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RESCHEDULED: Hate Crimes Seminar with State Rep. Scott Hochberg
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(This event was previously scheduled in September, but was postponed to accommodate those attending memorial services for Ann Richards.)

When: 10/9/2006
12:00 PM
Where: 100 Law Center Room 240BLB
Houston, University of Houston Law Center  77204
Contact: Kang Chen
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(This event was previously scheduled in September, but was postponed to accommodate those attending memorial services for Ann Richards.)

Special thanks to Allstate for sponsoring OCA's series on Hate Crimes Education.

On June 7, 1998, one of the most gruesome and disturbing events in this country’s recent history unfolded in the small town of Jasper, Texas.  James Byrd, Jr., a black man, was walking home from a party when he was stopped by three white men in a pickup truck.  They offered to take him home, and he climbed into the bed of the truck.  The three white men, however, did not take him home.  Instead, they took him to a desolate, wooded area outside of town, where they chained him to the back of the truck by his ankles, and dragged him for more than three miles. 

By the time the three men stopped the truck, Byrd had been decapitated and his right arm was severed.  The three men unhitched the remains from their truck and tossed it in front of the gate to one of Jasper County’s oldest black cemeteries. 

A sheriff investigating the scene found a lighter with three interlocking Ks on the bloody trail on the road.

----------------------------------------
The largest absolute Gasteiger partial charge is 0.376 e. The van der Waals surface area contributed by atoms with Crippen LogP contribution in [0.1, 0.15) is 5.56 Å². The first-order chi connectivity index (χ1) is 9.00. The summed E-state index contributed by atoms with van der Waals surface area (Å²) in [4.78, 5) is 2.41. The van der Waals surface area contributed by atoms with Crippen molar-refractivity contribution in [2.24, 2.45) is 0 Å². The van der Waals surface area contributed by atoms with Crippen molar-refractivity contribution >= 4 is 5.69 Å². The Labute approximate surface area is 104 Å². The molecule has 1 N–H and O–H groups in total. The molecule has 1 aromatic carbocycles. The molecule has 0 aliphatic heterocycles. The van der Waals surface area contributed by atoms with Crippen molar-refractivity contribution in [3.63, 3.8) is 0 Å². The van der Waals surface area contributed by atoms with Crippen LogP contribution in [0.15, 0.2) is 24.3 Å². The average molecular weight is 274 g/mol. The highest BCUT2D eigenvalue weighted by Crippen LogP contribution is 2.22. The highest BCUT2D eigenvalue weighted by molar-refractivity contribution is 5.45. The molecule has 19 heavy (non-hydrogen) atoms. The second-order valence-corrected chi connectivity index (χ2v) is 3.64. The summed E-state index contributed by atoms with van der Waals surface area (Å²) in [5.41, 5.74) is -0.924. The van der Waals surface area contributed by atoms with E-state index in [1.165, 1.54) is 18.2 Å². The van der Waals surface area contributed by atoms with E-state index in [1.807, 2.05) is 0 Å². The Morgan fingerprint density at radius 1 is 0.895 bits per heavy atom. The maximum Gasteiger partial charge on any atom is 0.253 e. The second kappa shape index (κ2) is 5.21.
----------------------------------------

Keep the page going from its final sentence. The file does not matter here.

In 2001, the Texas Legislature drafted and passed, and Governor Perry signed into law, the James Byrd Jr. Act, which increases the penalty for so-called “hate crimes.”  “Hate crimes” are defined by the Act as those committed against victims who are intentionally selected by the defendant on the basis of the defendant’s “bias or prejudice against a group identified by race, color, disability, religion, national origin or ancestry, age, gender, or sexual preference.”   

State Representative Scott Hochberg was one of the coauthors of that law.  His district includes Gulfton, Sharpstown, Briarmeadow, Shenandoah, Piney Point and nearby communities.  It is a very diverse district, with substantial Black, Hispanic, and Asian populations, in addition to the Anglo demographic.  If anyone knows about the virtues, as well as the challenges, of diversity, it is Representative Hochberg. 

OCA-Greater Houston, UHLC's Society on Law and Politics, the Asian Law Students’ Association, and the Black Law Students’ Association invite you to join Representative Hochberg at the UHLC campus as he reflects upon the James Byrd Jr. Act and its continuing relevance in our society.

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